Little Chief Hare, monarch of the mountains
I found them in Sierra County.
That's the best I could do with my point-and-shoot camera -- the same one (Sony s600) I use in the camera traps.
To see how cute they really are check out Bill Schmoker's images here.
Little Chief's rugged domain
My plan was to search for Little Chief Hare by skirting a large talus slide
just visible through the red firs on Scenic Route 49.
The women, and especially the g'daughters were keen to see the Little Chiefs, but not if it meant climbing a talus slope.
They had their own plan, so they sent me on my way with a pack lunch and Fred.
Alder thickets -- potential mountain beaver habitat -- threw me off course before I reached the rocks.
I took off my glasses and waded into the tangled sticks looking for Aplodontia's nipped twigs and burrows.
Snow pack had laid the alder stems low,
and newer shoots tried to correct the course to the sky.
The plant community, slope, and soil moisture seemed adequate to support mountain beavers, but there was no sign of them.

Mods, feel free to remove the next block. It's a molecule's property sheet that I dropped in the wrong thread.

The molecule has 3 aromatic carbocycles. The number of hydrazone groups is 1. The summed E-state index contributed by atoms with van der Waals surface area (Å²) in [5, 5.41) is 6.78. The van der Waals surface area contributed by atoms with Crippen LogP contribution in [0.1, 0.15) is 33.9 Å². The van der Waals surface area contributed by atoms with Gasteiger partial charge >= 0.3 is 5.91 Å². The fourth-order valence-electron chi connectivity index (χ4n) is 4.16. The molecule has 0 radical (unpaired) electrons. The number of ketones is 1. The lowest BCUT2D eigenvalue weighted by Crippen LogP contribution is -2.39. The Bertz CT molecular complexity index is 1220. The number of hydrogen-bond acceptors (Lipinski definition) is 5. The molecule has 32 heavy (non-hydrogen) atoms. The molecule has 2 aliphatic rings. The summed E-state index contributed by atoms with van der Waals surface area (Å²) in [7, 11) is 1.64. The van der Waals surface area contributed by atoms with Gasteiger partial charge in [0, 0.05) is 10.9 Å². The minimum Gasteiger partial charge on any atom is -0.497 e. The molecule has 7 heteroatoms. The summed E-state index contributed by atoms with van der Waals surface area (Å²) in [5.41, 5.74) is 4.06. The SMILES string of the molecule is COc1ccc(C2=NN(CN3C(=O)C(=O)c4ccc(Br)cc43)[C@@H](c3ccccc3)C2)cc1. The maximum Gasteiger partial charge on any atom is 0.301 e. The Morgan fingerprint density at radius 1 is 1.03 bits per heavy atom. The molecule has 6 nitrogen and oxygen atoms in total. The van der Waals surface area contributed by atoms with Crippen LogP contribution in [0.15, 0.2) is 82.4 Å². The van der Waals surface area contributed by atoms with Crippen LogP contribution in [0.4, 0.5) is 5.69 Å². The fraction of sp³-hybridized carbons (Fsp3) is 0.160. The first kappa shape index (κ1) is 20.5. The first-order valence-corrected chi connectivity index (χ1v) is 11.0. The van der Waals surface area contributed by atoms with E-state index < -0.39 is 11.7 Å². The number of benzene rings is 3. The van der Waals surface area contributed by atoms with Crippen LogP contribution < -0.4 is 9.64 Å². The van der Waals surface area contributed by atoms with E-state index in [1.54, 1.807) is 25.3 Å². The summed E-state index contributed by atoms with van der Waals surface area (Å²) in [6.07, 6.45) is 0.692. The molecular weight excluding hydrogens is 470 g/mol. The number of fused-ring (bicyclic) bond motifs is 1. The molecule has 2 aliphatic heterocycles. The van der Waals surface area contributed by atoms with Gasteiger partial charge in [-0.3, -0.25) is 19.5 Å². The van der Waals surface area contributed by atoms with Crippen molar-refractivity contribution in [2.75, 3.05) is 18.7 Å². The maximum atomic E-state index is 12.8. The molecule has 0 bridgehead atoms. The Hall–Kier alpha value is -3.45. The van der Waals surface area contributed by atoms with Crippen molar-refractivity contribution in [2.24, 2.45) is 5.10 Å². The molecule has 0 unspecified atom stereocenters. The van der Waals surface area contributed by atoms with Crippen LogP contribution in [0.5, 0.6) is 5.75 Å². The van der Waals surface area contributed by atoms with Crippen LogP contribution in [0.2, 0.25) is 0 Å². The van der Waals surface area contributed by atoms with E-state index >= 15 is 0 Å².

I headed up the hill wondering if talus under the soil prevented their burrowing.
We were in the middle of the rock slide when I heard the penetrating announcement . . .
Pip-squeak . . . . pip-squeak . . . .
Little Chief had us in his sights, and bolted his head forward with each couplet.
A second Chief protested lustily and disappeared into the rubble as we approached.
We listened to it sounding its alarm deep beneath our feet.
Onward and upward.
Fred proved himself a surefooted talus climber, but he was the only black body on the white reflective granite, and the length of his hanging tongue started to worry me.
He didn't want to drink from my hand. He wanted water as it poured from the bottle's spout.
My GPS showed Deadman Lake and Peak somewhere above us, and I decided to go for it.
Deadman Lake -- one of the northern Sierra Nevada's glaciated lakes.
Reaching the lake was kind of a Lewis and Clark moment.
Fred cooled off, we ate lunch, and I studied my GPS topo to plan the return trip.
Fred cooling off with bear bell in full view.
So we found Little Chief Hare, navigated to Deadman Lake, and made the return trip down a steep ravine at the east end of the talus.
The round trip was only 2 miles and a climb of about 800 ft.
It was a good hike, but I think camera trapping Little Chief will be hard.
Heat and updrafts will trigger the sensor as soon as the sun hits the rock. I can expect hundreds of pictures of rocks.
But it's still worth a try -- next year.